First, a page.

However, within that framework, I think that Shikantaza is basically like water or apples. Simple, nutritious and helpful for most people without much to add. Also, water and apples hold the whole universe.

As I said, I am completely biased and opinionated on this Way of "Dropping all bias and opinions". :PP:

Gassho, J

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Re: Proposed group

Postby desert_woodworker on Wed Apr 19, 2017 1:57 pm

If Nonin Roshi were still active at this board, I feel he'd have choice and spare words to answer the OP. ;)

May Master Nonin be blessed in his retirement! That is, I think he may have retired from teaching. I hope too that he is still finding lots of fulfillment and expression in the arts he practices. And I hope he'll from time to time -- or more often -- join discussions at ZFI, or chime-in with some helpful answers to questions as he has so often before.

:Namaste:,

Many blessings,

--Joe
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Re: Proposed group

Postby desert_woodworker on Wed Apr 19, 2017 2:45 pm

howdy, Michael,

Michaeljc wrote:If we cannot discuss various methods in depth what is the use of this forum? Seeing it purely as a stepping stone to the 'essential' dogma (as interpreted be individuals) compromises the driving force behind this forum (IMO)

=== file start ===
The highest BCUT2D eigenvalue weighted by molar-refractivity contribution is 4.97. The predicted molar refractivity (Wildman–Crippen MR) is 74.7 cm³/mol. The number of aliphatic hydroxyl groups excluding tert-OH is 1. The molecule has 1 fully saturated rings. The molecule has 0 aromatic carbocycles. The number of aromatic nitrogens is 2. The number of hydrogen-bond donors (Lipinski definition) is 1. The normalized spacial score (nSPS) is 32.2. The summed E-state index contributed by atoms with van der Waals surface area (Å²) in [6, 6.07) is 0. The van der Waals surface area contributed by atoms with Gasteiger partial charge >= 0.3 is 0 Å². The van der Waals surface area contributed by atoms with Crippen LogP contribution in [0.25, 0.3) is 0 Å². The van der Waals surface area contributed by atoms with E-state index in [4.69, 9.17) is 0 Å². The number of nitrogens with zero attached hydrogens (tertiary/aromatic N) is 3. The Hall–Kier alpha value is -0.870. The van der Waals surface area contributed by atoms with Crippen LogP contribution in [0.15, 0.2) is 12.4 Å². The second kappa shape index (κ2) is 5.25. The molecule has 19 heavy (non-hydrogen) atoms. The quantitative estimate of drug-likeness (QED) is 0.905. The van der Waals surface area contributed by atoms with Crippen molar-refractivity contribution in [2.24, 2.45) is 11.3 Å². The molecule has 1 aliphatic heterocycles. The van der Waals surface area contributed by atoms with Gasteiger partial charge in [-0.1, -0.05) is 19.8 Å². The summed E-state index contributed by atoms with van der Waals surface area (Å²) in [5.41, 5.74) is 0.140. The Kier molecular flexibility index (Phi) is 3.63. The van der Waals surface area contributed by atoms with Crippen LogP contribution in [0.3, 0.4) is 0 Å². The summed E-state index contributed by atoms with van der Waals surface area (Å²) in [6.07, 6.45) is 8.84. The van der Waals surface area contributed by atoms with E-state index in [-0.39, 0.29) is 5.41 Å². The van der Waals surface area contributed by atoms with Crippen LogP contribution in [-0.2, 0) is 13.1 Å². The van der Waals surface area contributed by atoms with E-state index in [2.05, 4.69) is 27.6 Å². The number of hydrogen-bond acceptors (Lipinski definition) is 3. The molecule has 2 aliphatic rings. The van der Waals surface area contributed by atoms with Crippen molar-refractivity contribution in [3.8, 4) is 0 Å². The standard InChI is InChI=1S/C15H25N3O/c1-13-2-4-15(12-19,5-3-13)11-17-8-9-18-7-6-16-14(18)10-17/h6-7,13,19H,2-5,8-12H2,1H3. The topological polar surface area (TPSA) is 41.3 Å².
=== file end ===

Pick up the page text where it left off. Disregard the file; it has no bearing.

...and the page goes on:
I agree that we already discuss methods at this forum.

And it's also true that some people here in addition encourage interested people to connect with the reservoir of the actual, only, source, and green growing-tip, of Zen Buddhism and Zen Buddhist teaching and practice, which is, lineage-holding-teachers and their surrounding practice-sanghas.

As for "methods", you know I like to say that our zazen is "the indispensable one-thirteenth-part" of Zen/Chan/Son/Thien practice. Now, it may be the indispensable one-twenty-third part, or so, instead, ...or some other odd number.

A list of various of our synergistic traditional practices which I recited here once is still located at:

viewtopic.php?f=64&t=11265

Of course, "discussion" goes only so far (thankfully), and is only ever intended to go "so far"... .

The best that is ever done here is to encourage:

A little information and spirited enthusiasm transmitted through these pages can go a long way to bolster inquirers with hope or faith, and with energy and initiative to seek further engagement with our topic by seeing a qualified teacher (and sangha) at a practice-place, and engaging there with true Zen Buddhist practice at the core, together.